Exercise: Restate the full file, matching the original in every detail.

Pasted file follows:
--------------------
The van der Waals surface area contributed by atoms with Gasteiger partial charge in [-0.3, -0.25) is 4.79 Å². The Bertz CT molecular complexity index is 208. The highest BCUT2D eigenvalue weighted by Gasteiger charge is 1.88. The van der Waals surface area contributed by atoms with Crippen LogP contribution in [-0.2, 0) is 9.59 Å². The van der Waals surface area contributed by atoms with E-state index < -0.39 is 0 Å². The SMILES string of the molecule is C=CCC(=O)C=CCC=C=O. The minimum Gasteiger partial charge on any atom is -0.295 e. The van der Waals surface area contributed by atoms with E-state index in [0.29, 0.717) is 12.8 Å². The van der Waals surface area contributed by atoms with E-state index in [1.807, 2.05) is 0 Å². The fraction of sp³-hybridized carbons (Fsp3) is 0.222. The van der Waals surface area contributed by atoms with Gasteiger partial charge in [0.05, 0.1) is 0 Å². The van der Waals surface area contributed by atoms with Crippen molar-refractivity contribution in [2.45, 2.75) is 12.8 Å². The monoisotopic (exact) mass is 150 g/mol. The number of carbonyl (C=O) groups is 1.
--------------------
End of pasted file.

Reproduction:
The van der Waals surface area contributed by atoms with Gasteiger partial charge in [-0.3, -0.25) is 4.79 Å². The Bertz CT molecular complexity index is 208. The highest BCUT2D eigenvalue weighted by Gasteiger charge is 1.88. The van der Waals surface area contributed by atoms with Crippen LogP contribution in [-0.2, 0) is 9.59 Å². The van der Waals surface area contributed by atoms with E-state index < -0.39 is 0 Å². The SMILES string of the molecule is C=CCC(=O)C=CCC=C=O. The minimum Gasteiger partial charge on any atom is -0.295 e. The van der Waals surface area contributed by atoms with E-state index in [0.29, 0.717) is 12.8 Å². The van der Waals surface area contributed by atoms with E-state index in [1.807, 2.05) is 0 Å². The fraction of sp³-hybridized carbons (Fsp3) is 0.222. The van der Waals surface area contributed by atoms with Gasteiger partial charge in [0.05, 0.1) is 0 Å². The van der Waals surface area contributed by atoms with Crippen molar-refractivity contribution in [2.45, 2.75) is 12.8 Å². The monoisotopic (exact) mass is 150 g/mol. The number of carbonyl (C=O) groups is 1.